MoMA Site Redesign

The new site went live today. (Congratulations to Allegra Burnette and her team!) They have set a new standard, once again. The term WWMD (what would MoMA do?) is well deserved. And, having spoken to Allegra, I know this is just the beginning. There is much more to come, the site as it is right now is just the starting point.

I have already spent way too much time on the Multimedia Page this morning. Oh, what a wonderful time sucker. One of my favorite new glance into the prestigious organization is MoMA/Voices. Of course, I am biased as these 30second movies of MoMA employees have been done by my fab cousin Thilo Hoffmann. This one is my current favorite:

One comment on the new design: I am surprised at this new trend of having the navigation at the bottom with the content scrolling behind it. I have seen it a few times and to be honest, I am not a big fan of it. But maybe it will just some getting used to. Time will tell.

9 Comments leave a comment below

  1. I too am loving the new MoMA site – lots of great new features – but I am totally with you on having doubts about the placement of the navigation.

    Usability issues aside, in terms of composition I think it throws out the balance of the page

  2. I really don’t like this site. I don’t think its user-friendly or good-looking. I am trully dissapointed.

  3. And I thought I was the only one who followed the WWMD mantra. I love the building images that preface the content. Exhibition calendar timeline is brilliant. I can see what I need to see before it closes and get quick previews of exhibits. MoMA voices is a great way to highlight the best of visitors voices. The sharing features are terrific. Rather than creating their own social tool they allow visitors to share content in their own established networks. One positive note about the tool bar at the bottom is that it gets all the tool bar/menu functions out of the way so that the content has open space above. It’s kind of nice not to have a looming banner. It works better in the visit and learn sections, less so in collections where another bar is introduced for the breadcrumb nav. Over all I think it’s awesome.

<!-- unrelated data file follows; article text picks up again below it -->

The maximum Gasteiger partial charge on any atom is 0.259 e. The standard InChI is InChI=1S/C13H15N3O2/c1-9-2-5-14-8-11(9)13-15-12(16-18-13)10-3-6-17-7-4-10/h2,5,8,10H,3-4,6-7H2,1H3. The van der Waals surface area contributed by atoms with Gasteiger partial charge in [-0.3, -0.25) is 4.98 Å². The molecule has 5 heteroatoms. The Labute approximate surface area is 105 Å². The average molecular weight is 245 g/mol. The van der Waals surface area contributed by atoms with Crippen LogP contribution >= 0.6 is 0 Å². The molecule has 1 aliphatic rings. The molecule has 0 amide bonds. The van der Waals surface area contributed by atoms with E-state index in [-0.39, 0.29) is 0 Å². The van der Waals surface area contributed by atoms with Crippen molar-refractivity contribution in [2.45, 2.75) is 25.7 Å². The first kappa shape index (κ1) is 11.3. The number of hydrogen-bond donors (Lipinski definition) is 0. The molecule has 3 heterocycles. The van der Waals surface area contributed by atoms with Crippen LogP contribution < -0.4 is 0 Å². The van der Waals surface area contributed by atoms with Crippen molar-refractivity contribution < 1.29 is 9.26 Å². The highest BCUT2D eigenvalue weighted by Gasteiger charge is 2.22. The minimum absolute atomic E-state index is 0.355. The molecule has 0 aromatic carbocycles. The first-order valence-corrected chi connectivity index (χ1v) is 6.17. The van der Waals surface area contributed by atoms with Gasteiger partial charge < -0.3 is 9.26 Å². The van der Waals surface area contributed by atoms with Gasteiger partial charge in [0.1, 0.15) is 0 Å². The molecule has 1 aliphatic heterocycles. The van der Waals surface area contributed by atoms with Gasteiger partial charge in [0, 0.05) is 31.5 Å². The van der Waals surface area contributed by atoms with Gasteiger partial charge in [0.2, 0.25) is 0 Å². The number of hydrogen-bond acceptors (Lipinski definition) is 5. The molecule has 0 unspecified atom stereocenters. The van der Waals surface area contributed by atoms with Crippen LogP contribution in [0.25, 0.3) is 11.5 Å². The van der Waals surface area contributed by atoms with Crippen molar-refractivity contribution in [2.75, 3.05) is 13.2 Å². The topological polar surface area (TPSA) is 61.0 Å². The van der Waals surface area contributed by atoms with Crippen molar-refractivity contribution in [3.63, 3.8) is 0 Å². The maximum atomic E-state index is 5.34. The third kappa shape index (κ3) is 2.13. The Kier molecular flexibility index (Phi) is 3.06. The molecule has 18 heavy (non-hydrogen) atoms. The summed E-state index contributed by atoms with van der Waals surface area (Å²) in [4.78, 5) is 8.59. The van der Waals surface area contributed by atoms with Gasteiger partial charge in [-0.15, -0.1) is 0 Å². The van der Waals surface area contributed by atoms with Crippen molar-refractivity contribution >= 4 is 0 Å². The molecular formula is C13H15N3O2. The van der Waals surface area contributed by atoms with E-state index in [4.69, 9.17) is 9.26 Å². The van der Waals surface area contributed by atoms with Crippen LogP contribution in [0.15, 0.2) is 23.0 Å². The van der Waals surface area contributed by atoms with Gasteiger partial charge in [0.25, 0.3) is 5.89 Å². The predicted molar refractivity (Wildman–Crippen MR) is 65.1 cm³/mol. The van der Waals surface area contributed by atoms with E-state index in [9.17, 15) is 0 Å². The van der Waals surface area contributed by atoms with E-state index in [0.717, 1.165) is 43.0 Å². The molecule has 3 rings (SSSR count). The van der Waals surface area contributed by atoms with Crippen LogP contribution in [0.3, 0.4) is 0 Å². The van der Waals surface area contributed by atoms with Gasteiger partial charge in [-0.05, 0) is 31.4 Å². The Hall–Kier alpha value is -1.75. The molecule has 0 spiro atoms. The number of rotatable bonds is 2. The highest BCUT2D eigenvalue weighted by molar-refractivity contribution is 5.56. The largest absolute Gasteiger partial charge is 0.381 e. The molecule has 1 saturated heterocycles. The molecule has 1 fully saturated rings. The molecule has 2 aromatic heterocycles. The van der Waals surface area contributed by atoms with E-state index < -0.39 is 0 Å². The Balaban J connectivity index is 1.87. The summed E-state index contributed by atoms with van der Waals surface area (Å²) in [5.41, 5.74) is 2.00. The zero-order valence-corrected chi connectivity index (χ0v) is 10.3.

4. I’m not a huge fan. . . yet. I feel like this site is one that will quickly grow on me. I agree with the commenter above, I LOVE THE EXHIBITION TIMELINE. But, I am not sure why they alternate colors I think it is just to liven up the design. If so, it doesn’t help, if not hurt, the viewer’s perception of the events and doesn’t serve a purpose for getting info across. Overall it is great to see what large institutions are doing to stay current. With such great leadership, I am sure they will resolve any issues the greater public has with the site.

  5. I think that the navigation of this site is awful. The previous site was terrible as well. Whatever happened to a straight forward site? If MoMA wanted to go flashy, then go all out and wow me with amazing graphics. This is boring, terrible color selection, terrible proportion, average font…
    Cheers to wowing Mainstream America!

  6. With you 100% on the whole bottom navigation thing. There have been so many eye-tracking studies done that prove the standards of left or top positioning. I’m working on a site now in which the client insists on having a utility bar in the footer (“Just like Facebook”), with their registration and shopping cart. Huge usability flaw!!!

  7. Although many people have expressed their disapproval of the bottom navigation, I rather enjoy it.

    The bright orange bar definitely draws my attention immediately.

    In addition, the word “MoMA” that comes up from the bottom also attracts my eye.

    I think the simplistic grid structure works perfectly to show all of the different information contained within the site and keeps the site very uncluttered.

    Kudos Allegra Burnette and her team for branching out and trying a new form. They’ve given me a unique web experience and the design is just as fun.

  8. I’m not saying I don’t approve of the design, just the usability. Every once in a while stop and notice where your cursor is. Probably closer to the top, right? It just makes more sense in the physical world to make the user move the hand/arm forward a little bit rather than cause an awkward cramping to hit a target on the bottom of the screen. =)

  9. I think it might make sense to have the navigation at the bottom especially since the site allows for users to collect, save, bookmark and share information when signed in. However, after logging in I had trouble getting the tab at the bottom to work consistently so I could see the pages I had bookmarked. After logging out, I also had trouble getting the “+” and sign in links to work.